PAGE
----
Stephen Cook: Sir Stuart Etherington pushes the boundaries

The chief executive of the NCVO makes a sound case for radical sector reform, says Third Sector's contributing editor

Stephen Cook
Stephen Cook

The Industrial Revolution and the two world wars of the 20th century were periods when civil society flourished in the UK: the state was unwilling or unable to cushion the stresses in society, and people had to join together to do things for themselves. Self-help, often with scarce resources, was the order of the day.

Are we entering a similar period now? Sir Stuart Etherington, chief executive of the National Council for Voluntary Organisations, posed the question in a lecture given in a personal capacity at the Cass Business School this week and answered it with an emphatic yes. "We have reached a point where it is essential," he said. "Crudely put, civil society has to double in size, or more."

The analysis in the pamphlet he was presenting, Voluntary Action: A Way Forward, identifies two main problems. The first is that many citizens, after a decade of austerity, feel abandoned, impoverished and neglected by government. Some communities feel they have nothing, which might have been a factor in many of them voting to leave the European Union in an attempt to be heard, for once, by the political establishment.

The second problem is that public spending restraints and demographic change mean that expectations of social and health services are not going to be met by the state alone. The transition in recent years to market-based, contracting models of delivery is unlikely provide a solution, and attempts to engage private capital through social investment have limited prospects.

Etherington’s proposition appears to be that both problems can be addressed simultaneously if citizens become "co-creators of outcomes", where civil society takes a leading role in the form, governance and delivery of public services. Local communities are strengthened and empowered as institutions are democratised, local answers are developed to local questions, and citizens – to coin a phrase – take back control.

This cannot happen without resources, however, and Etherington proposes wide reforms in the financial framework of civil society. These would include a reassessment of how Big Society Capital makes unclaimed assets available and mobilisation of unclaimed assets from the public and charitable as well as the private sectors. He suggests developing community foundations into match-funded "shared-society funds" and converting the Big Lottery Fund into an independent, endowed foundation.

All this would be accompanied by a change in the institutional framework of civil society, most notably the evolution of the Charity Commission into a regulator for all the various not-for-profit entities that now exist, ranging from charities to community interest companies and B corporations. Tax reliefs, much as in the US, would vary according to the degree of public benefit provided.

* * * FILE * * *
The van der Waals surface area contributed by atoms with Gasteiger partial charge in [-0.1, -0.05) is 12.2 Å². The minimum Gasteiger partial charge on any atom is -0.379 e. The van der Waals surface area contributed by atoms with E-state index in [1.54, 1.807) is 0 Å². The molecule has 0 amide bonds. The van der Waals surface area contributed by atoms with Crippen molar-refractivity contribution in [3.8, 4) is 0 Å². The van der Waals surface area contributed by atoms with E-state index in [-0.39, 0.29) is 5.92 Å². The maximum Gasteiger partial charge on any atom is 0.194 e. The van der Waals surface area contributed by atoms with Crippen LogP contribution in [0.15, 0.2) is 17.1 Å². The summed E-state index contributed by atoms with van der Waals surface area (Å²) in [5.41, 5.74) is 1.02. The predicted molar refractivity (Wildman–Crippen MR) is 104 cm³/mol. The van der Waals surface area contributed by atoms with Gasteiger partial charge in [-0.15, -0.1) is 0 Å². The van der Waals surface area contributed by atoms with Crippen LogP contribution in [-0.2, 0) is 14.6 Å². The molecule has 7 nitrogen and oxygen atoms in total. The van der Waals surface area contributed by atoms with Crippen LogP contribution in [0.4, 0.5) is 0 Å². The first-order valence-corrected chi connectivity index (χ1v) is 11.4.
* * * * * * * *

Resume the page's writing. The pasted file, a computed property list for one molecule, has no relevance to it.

The wide-ranging proposals in this pamphlet have been produced by Etherington in a strictly personal capacity, drawing on 40 years of working in the sector. Some are ambitious and complex, such as sweeping away much of existing charity law; some are easy and could be done overnight, such as raising the status of volunteering by fully integrating the Queen’s Award for Voluntary Service into the honours system.

But nobody expects that much will happen in the short term, given the government’s preoccupation with Brexit and preserving its fragile majority.

Instead, many sector leaders have accepted that they must play a waiting game, hoping that the government after next, say, will once again be open to constructive reform of civil society, as the Blair government was in 1997. Etherington’s pamphlet is not the only review under way – he enumerated another six, of various kinds, including the heavyweight Inquiry into the Future of Civil Society, led by Julia Unwin. But it is one of the first, and its strength is that it pushes the boundaries by picking up recent strands of thought and practice and hardening them into a set of radical, interconnected proposals. At a time when government and political parties seem devoid of fresh thinking, it certainly fills a gap.

Stephen Cook is contributing editor at Third Sector

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